This research from Chelsea and Westminster hospital showed the power of art in hospitals to make people feel better.
Measures of this included improved patient wellbeing, shorter hospital stays and the reduction of anxiety, depression and pain. Evidence showed those undergoing examinations, operations and intrusive procedures such as chemotherapy had benefited from an environment displaying visual art. Even labour was two hours shorter for mothers giving birth.
The kinds of things that made a difference were interventions ranging from mixed media installations in public spaces, digital artwork in examination rooms, animal-based murals in children’s departments and even an on-site cinema.
With the rise in popularity of digital only banks such as Monzo, 166-year-old high street bank Halifax rebranded with the help of Rufus Leonard as it sought a new look which would appeal to younger customers.
It looked to do this by losing a lot of its visual baggage. Carlo D’Lanno said that a “straightforward and simple feel” had been achieved with a “fintech meets humanity” brand strategy.
At the heart of this is a pared back “X” and a softened typeface set in blue and white supported by a secondary colour palette of green, yellow and pink.
It was the simplicity of the BT logo at the heart of this rebrand which divided opinion, with one reader Steven Carter “not keen on the BT typeface” and another, Harry Meakin, praised the identity for “distilling a busy and confused brand down to something so simple”.
The rebrand by Red&White needed to increase public awareness of BT’s more holistic services such as cyber security and digital skills programmes for schools.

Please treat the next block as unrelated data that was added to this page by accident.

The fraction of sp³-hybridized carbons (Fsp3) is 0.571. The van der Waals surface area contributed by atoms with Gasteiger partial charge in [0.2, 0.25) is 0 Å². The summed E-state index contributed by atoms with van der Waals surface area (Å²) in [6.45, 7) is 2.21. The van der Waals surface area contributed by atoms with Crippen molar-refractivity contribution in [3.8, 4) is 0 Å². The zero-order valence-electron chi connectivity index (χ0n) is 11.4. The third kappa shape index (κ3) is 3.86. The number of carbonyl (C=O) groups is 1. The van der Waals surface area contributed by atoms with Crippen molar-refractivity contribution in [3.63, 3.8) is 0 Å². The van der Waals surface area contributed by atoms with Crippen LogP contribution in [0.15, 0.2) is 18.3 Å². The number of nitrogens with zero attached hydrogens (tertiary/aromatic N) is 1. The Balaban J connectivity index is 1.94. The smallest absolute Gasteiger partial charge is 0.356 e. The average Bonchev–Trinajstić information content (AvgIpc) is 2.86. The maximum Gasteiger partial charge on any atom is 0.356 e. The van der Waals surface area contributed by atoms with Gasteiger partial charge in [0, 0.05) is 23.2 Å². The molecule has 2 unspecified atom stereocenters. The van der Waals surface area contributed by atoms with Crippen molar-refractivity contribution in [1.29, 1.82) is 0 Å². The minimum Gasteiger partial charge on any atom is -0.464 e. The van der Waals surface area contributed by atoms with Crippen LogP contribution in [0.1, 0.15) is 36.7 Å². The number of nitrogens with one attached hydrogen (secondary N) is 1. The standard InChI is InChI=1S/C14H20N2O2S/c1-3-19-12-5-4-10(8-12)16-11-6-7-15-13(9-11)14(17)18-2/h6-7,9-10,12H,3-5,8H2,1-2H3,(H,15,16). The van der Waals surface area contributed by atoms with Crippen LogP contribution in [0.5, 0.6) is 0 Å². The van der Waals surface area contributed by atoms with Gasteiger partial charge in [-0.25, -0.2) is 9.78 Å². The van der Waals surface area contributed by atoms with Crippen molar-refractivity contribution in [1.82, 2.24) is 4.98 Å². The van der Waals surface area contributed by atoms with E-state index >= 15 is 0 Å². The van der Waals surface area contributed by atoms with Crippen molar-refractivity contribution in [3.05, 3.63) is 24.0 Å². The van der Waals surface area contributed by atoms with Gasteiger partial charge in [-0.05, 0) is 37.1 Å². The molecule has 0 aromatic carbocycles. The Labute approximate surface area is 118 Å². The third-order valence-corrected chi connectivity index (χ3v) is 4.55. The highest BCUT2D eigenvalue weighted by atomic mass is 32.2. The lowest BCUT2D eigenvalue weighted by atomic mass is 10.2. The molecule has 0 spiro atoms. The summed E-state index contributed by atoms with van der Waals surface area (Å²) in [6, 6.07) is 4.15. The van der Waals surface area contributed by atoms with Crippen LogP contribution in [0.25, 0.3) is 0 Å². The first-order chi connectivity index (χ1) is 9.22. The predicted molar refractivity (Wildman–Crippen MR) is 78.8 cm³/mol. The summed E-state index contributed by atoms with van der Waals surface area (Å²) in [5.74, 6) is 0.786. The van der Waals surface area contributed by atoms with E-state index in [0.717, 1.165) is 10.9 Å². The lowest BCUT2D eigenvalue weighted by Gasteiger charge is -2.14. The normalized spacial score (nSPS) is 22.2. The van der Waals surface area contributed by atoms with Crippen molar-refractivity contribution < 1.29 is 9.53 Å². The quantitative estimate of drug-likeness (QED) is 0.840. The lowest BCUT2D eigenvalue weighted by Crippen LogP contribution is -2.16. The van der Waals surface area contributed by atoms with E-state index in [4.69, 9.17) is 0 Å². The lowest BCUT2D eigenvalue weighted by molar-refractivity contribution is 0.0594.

“The ‘global image’ of the world logo had become a bit tired,” Red&White creative director Paul Franklin told Design Week. “We wanted to help make the organisation feel more modern by creating a clear brand mark that could sit on top of all the things that BT does.”
It’s not uncommon for a rebrand to field some criticism when it launches, especially if it’s a large brand. Pentagram partner Michael Bierut took this on the nose in the wake of Slack’s rebrand when talking to us about his overhaul of the communication tool back in January.
“With products like Slack, which people encounter every day and are so engrained in their lives, changing the branding is bound to cause dissonance and backlash. Slack was completed prepared for this and anticipated that 95% of its audience would hate the change,” he said.
Change was needed as Slack wasn’t able to own its hashtag symbol, according to Bierut who said it was problematic when applied to backgrounds or photographs of different colours.
The solution was an evolved hashtag shape, which makes better use of the brand’s broad colour palette.
In September Volkswagen looked to embrace its electric-first future and put some distance between the company and its emissions scandal by rebranding.
To reflect this future, a clearer and flatter VW marque was designed, which on some applications glowed white to reinforce the idea of electrification.